Avid readers may recall that two years ago, MyShingle and I received an “invite” to the defendants’ table in Rakofsky v. the Internet. Roughly two years later, a decision is finally in. Defendants prevailed; you can read others’ legal analysis here ,here and here. Having spent two years reading through reams of pleadings, I see no reason to spill any more ink on the legal question of whether my blog posts were defamatory. They weren’t. The case is over, my side won – and that’s enough. Or is it?
No – it’s not. Because what I’ve learned in my time as a defendant on the other side of the pleading is that it’s not just enough for lawyers to handle a case competently enough for the win. If that’s all that my lawyers, Marc Randazza and Eric Turkewitz had done for me (and my co-defendants) in this case, I’d feel underwhelmed. Yes, I’d think to myself – my lawyers won the case but so what? Couldn’t dozens of other lawyers have done the same thing? Soon, I’d start second-guessing their work (couldn’t they have done more to make it go away sooner?) and ultimately, what they charged would overshadow the result they delivered.
To be clear, that’s not what happened. Not only did Marc and Eric win the case, they served us well, with exceptional briefs, procedural finesse (a skill not to be underestimated) and near-instantaneous responsiveness. Even so, this is the level of performance that clients should expect of their lawyers. That Marc and Eric delivered so well was appreciated of course (particularly because it couldn’t have been a picnic for them to represent 15 opinionated and strong-willed attorneys). But their performance didn’t surprise me because that’s the reason I hired them.
What did surprise me however was that as a client I might feel proud of my lawyers — not just because of how they handled themselves within my case, but also, their reputation outside of it. Throughout case, whenever I saw Marc on T.V. defending Rush Limbaugh’s First Amendment rights (even though he detests the guy) or standing up for the Steubenville blogger, I’d think – “Wow – that’s my lawyer.” When I saw Eric’s picture on the side of a New York bus, I bragged to all of my New York attorney friends – “Hey did you see the New York marathon ads on the buses? That guy in the ad is my lawyer – and a damn good one too!”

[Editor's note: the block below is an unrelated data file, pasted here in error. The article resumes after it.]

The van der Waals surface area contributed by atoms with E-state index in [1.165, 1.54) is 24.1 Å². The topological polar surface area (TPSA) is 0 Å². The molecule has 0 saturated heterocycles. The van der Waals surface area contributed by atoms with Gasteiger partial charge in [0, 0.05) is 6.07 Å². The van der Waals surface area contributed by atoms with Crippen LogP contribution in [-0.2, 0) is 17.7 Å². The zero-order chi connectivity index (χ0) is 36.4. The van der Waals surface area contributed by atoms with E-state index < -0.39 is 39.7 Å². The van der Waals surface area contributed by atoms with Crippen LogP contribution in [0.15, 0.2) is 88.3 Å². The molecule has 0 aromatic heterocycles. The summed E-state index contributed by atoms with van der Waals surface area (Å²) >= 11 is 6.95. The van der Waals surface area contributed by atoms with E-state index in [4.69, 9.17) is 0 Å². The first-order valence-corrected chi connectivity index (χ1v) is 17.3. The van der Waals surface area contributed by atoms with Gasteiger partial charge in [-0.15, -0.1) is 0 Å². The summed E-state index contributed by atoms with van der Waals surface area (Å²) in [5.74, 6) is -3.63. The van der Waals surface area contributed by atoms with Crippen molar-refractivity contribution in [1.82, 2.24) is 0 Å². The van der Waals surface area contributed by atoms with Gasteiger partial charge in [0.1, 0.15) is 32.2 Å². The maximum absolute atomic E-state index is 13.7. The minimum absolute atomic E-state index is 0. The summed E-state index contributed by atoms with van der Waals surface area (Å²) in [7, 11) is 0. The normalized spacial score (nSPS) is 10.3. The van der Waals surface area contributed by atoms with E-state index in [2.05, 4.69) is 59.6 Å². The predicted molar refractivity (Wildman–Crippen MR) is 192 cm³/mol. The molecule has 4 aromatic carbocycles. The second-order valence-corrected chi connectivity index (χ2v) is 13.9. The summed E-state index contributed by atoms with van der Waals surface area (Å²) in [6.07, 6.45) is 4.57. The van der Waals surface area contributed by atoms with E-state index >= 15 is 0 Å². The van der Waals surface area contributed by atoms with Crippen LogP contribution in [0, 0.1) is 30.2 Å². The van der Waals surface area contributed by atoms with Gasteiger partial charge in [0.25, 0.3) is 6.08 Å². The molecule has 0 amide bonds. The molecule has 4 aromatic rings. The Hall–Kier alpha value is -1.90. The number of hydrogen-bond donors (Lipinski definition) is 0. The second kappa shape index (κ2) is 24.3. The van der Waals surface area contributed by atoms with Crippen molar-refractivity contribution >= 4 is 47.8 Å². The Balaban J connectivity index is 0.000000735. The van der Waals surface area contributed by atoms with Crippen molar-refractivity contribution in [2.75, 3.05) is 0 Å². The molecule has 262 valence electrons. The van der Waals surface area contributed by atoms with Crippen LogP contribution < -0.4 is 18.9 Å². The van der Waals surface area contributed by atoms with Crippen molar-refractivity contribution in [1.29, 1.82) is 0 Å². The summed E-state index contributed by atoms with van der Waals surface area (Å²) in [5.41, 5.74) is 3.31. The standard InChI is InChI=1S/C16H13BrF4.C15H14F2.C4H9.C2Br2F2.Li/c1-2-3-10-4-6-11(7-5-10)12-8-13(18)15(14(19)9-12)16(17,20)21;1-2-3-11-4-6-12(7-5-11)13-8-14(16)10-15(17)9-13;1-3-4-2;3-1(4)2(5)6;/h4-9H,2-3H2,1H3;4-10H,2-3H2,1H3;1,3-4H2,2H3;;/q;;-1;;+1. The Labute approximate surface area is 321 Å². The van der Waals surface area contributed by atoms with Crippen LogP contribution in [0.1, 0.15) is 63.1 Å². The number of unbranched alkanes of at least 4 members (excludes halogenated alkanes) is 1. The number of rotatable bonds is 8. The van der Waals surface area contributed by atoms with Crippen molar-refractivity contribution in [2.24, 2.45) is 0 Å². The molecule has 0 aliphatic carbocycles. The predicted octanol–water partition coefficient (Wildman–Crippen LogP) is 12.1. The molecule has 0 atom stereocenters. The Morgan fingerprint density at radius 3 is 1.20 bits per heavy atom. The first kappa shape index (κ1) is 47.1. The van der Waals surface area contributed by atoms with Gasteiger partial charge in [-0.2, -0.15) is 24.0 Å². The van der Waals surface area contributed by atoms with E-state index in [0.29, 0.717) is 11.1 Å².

Before I became a client myself, it never occurred to me that clients would feel a sense of pride in the lawyer who represented them. But it makes sense. When clients pay precious money to hire a lawyer, they either want someone who stands for what they stand for – or, someone who stands up for them, period. Recall in to Kill a Mockingbird how Tom Robinson’s supporters stood up for Atticus when he left the courtroom – he did them proud.
Even if I’m not clearly articulating how a client might feel proud of a lawyer, certainly, you can understand the flip side: clients who are ashamed of their lawyers. How must clients feel when their lawyer is caught stealing from a trust fund or sleeping with clients or publicly held out by a judge as an example of incompetence or acting like buffoons in television commercial? Although I’ve never particularly cared if lawyer conduct is “dignified” or “befitting of the legal professional” since I’ve always viewed these concepts as highbrow and elitist, I never considered how lawyers’ doltish conduct makes their clients (rather than other lawyers) feel.
It’s rare to hear of clients expressing pride in their lawyers. That they’re not suggests that perhaps we are falling short. At a time when clients are turning to non-lawyer alternatives to get the job done, we lawyers can – and must – do more than simply serve clients competently and get results. We must make them proud. Whether that’s through pro bono work or blogging or standing up for an unpopular view or playing a role in the community, that’s your choice. As for me, going forward from this case, I only hope to make my clients as proud of me as I was – and am – of my lawyers. Thank you Marc and Eric.